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Tuesday, September 22, 2015

Protests: "the worst outcome for both parties"

Guam is in the process, over the last few years, of making some essential, if not earth-shattering, procurement reforms.  Many ideas have been floated, but sunk by the Executive Branch, including the Attorney General's office, which is fixated on the idea that protests are typically "frivolous" and all protests should be deterred with protest bonds, as well as shortened -- and "jurisdictional" -- time limits (see, How Draconian are those procurement time limits, really?).

The notion that protests are not the problem -- but that the time to it takes to finally resolve them is -- has been coolly received; efforts to give effect to the authority which procurement agencies already have, to settle and resolve them before litigation, have been beaten back.

For mine, it is worth spending a bit of up front time to try to resolve disputes and get on to the acquisition, where the dispute is clearly without merit, or get on with acknowledging and the fixing the solicitation when the dispute is meritorious or even arguably so. Better a few more days, or weeks, up front than a few more months, or years, spent litigating the dispute to finality.

As the article below opines, "when both sides get so dug into their positions and don’t listen to each other it will lead to a legal action (i.e. protest).  This is the worst outcome for both parties....". 

(As usual in this blawg, I may take great liberties with articles presented here for my own instructional purposes. You need to read the original at the provided link, and not take my version of it as what was intended.)

Deflategate and federal procurement process, by Mike Sade
As I watched the "Deflategate" story unfold, I could not help but consider the parallels between this case and government contracting.

•Source selections officials (in most cases the contracting officer) have absolute authority to make the award decision.
•Clearly identify the process, how the decision will be determined, and what the outcomes will be for failing to meet the standards.
•Fairness in the process is paramount to a successful outcome.
•If an appeal is filed, the agency must ensure that due process is afforded to both sides.

In my experience, within the federal procurement process the rules are well defined; the process is clear; and, the avenues for appeal of a source selection decision are all in statute and regulation. Similar to the process in the NFL collective bargaining agreement.

What remains unclear is the fairness of discovery within the process.

What the NFL failed to do in the case against New England Patriots quarterback Tom Brady was clear to Judge Richard Berman. He did not question the commissioner’s authority; what he questioned was the fairness of the player’s ability to question or cross examine the “right” personnel, and the failure to clearly state facts in support of the finding. Often in government procurement this is what the debrief process should afford.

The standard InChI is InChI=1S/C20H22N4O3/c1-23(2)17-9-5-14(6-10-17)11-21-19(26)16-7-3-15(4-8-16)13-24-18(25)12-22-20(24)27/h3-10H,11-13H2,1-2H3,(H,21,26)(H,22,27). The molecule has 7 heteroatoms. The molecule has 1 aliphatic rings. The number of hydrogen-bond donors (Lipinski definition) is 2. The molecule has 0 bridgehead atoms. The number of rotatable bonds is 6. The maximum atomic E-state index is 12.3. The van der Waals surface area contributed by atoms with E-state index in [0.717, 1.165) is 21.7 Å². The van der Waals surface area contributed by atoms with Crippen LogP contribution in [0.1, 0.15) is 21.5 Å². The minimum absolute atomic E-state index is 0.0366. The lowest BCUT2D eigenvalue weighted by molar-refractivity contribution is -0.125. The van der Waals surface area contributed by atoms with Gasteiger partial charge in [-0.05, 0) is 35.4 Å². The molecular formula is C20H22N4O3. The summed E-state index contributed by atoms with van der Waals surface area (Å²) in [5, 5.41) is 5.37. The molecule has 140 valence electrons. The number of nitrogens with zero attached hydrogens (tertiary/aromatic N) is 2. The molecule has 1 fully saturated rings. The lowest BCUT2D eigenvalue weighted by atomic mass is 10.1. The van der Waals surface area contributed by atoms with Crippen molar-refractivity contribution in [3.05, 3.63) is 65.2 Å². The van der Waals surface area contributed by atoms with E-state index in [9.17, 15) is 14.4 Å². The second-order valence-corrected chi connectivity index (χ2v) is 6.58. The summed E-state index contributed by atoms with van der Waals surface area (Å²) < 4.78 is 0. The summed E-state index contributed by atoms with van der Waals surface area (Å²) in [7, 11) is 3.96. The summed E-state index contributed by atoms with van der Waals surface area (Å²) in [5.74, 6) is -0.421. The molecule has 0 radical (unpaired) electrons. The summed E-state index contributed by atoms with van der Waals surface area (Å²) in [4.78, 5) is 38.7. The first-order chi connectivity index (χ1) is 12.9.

So what can a source selection official learn from this case? First, a solicitation must clearly outline the requirements, proposal preparation instructions, and most importantly the source selection criteria. Then, after proposals are submitted, if there are serious questions about what a proposal includes, or what the requirements mean, there should be discussions.

Too often I have seen source selection decisions made where there are unanswered questions, or where the government might disqualify a really good proposal because they are in a hurry to get to an award instead of finding the best solution. In the NFL case the commissioner relied solely on the Ted Wells report (i.e. the technical report in government procurement) without questioning what went into the report and how they came to the conclusion.

Second, I have often seen actions in arbitration or other informal ADR processes I would equate to a debriefing. The government is too focused on defending the award decision and not listening. In the “Deflategate” case the NFL failed to ask the right questions and allow the player to address those issues.

In a government debriefing the government should understand a debriefing is an opportunity to identify the reasons for the award decision as well as learn what they might have missed in the process of reaching that decision by listening to a losing contractor’s position.